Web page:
The Machines of Power - Part 1 of 9
The corridors of power lay silent. The memories of a thousand decisions sat dormant in the dusty air, waiting to be joined by a thousand more.
All was still.
Rumbling through the quiet like distant thunder, a noise began to fill the air. As it grew, so did two accompanying voices.
‘No, no no!’ came the first.
‘Duck!’ came the second. With sickening rapidity, the noise increased in volume, paused for the tiniest of seconds and then erupted into a booming explosion that echoed down the corridors.
Silence followed, but this was quickly broken once again, this time by footsteps. They were purposeful footsteps and there were two pairs of them, one clearly attempting to keep up with the other. Suddenly, a nondescript side door burst open and two figures emerged through it, disgorging into the once pristine corridor a cloud of acrid smoke, dust and debris.
‘I told you not to push it that high!’ said the first figure irritably. ‘You knew the wiring was dodgy.’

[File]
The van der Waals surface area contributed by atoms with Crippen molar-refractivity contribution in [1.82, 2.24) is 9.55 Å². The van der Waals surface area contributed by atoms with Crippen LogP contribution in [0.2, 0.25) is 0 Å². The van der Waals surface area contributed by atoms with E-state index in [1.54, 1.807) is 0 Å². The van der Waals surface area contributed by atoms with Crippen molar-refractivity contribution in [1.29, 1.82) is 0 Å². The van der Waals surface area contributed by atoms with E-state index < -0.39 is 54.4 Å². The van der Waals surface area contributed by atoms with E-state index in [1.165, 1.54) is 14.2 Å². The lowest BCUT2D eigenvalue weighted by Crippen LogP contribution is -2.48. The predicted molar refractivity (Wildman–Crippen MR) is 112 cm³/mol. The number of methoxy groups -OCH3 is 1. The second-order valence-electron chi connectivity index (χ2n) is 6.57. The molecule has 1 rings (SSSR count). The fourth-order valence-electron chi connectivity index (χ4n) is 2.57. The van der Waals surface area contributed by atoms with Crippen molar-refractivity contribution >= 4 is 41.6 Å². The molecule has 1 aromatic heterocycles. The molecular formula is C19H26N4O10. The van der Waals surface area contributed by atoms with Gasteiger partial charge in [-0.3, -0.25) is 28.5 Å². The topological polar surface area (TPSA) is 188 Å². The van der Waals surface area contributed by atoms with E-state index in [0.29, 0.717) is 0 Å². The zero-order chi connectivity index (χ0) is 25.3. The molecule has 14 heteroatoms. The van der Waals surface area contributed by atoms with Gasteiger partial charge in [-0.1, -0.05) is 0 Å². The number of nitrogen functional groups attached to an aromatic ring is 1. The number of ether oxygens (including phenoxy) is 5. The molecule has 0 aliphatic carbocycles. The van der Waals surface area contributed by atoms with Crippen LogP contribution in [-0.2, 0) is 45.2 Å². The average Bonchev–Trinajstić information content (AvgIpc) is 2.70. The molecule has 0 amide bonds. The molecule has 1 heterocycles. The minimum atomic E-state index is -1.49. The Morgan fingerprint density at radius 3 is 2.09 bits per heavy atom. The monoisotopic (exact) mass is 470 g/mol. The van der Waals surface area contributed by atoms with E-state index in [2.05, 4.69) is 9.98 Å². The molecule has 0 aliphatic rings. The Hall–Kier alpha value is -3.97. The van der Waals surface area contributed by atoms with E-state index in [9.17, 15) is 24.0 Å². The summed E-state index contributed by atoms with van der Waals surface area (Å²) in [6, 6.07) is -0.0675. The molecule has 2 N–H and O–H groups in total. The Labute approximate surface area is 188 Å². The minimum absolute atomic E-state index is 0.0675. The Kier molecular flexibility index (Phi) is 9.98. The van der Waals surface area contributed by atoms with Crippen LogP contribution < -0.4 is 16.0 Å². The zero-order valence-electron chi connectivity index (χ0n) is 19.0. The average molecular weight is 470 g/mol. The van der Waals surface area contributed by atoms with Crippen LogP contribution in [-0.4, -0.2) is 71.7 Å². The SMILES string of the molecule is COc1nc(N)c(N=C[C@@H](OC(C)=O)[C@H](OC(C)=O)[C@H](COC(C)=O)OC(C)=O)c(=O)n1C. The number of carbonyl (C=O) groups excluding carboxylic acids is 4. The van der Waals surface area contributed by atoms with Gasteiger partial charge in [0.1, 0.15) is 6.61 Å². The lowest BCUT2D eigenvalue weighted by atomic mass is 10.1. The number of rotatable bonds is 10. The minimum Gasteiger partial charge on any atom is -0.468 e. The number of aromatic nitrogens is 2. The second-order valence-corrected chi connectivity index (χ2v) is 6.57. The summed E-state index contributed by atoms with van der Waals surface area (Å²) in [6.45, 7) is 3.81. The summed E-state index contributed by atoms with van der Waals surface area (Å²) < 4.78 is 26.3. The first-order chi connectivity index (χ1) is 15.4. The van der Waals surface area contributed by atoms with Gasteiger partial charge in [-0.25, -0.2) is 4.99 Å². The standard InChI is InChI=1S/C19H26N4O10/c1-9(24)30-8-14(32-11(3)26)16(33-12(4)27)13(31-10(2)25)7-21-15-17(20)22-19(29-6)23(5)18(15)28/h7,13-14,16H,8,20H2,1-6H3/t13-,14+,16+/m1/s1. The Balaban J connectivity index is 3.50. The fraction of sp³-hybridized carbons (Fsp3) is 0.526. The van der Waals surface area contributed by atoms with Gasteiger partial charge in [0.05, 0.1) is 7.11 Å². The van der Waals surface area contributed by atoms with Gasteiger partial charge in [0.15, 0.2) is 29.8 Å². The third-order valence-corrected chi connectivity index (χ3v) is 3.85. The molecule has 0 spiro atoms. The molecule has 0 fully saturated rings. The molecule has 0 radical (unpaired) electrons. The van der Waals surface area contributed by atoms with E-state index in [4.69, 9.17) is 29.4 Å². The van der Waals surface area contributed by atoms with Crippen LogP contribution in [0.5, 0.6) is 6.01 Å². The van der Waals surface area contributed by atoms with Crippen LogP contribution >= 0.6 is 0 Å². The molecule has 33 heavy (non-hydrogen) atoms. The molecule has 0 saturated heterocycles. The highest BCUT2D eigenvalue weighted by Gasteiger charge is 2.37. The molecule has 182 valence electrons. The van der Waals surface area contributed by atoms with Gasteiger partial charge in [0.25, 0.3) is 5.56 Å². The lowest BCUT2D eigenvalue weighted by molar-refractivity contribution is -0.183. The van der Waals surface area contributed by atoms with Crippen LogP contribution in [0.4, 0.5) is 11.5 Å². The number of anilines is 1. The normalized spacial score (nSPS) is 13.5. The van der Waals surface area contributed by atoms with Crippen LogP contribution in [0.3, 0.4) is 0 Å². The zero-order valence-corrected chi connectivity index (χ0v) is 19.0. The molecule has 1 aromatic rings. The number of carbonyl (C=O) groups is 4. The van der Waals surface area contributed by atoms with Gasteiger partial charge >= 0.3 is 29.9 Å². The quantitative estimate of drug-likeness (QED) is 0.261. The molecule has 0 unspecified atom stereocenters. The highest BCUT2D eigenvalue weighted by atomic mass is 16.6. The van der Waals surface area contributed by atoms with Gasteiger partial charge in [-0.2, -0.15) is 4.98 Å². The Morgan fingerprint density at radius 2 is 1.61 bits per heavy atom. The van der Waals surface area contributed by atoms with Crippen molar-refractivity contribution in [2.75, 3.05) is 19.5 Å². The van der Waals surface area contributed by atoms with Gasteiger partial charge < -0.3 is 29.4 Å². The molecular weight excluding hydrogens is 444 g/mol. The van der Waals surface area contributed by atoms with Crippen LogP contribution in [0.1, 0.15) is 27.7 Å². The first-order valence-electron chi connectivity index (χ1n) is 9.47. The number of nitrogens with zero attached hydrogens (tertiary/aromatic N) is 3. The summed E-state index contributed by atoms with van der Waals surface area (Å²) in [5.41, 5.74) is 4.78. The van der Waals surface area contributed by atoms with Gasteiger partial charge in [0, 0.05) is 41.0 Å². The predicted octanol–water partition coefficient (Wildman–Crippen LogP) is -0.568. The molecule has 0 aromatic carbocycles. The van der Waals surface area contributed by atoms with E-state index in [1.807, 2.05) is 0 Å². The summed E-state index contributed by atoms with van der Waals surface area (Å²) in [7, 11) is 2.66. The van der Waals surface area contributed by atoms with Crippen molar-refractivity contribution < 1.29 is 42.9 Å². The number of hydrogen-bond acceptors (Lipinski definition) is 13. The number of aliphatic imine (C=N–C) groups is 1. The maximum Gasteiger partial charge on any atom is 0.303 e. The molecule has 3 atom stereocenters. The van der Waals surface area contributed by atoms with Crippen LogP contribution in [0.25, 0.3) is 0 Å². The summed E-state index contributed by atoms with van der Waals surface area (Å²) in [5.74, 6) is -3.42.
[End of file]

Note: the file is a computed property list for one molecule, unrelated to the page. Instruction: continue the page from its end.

‘I’m sorry,’ squeaked the second figure, as he trotted dutifully aside his annoyed colleague. ‘I knew we had problems but I didn’t think it was this bad.’
‘Well it just got a whole lot bloody worse, didn’t it?’ shouted the first figure. ‘I’ll tell you this for nothing; I ain’t paying for that load of shoddy slapdash. Outsourcing my arse!’
‘I’m sorry…’ repeated the downtrodden second figure. “They came with such glowing references.”
‘Hah! I’ll give them a glowing reference, right where the sun don’t shine!’ The first figure was so wrapped up in his haranguing of his colleague that he walked right past his intended destination: a small end table with a telephone and a lamp sat atop it. He grunted in annoyance and stomped back to the table, almost knocking his counterpart over in the process.
‘What are you doing?’ asked the second figure.
‘Calling someone who can help us out of this mess,’ said the first figure, gruffly.
‘But you can’t just call anyone in on this! There’s security to consider.’
‘Don’t panic, I trust him.’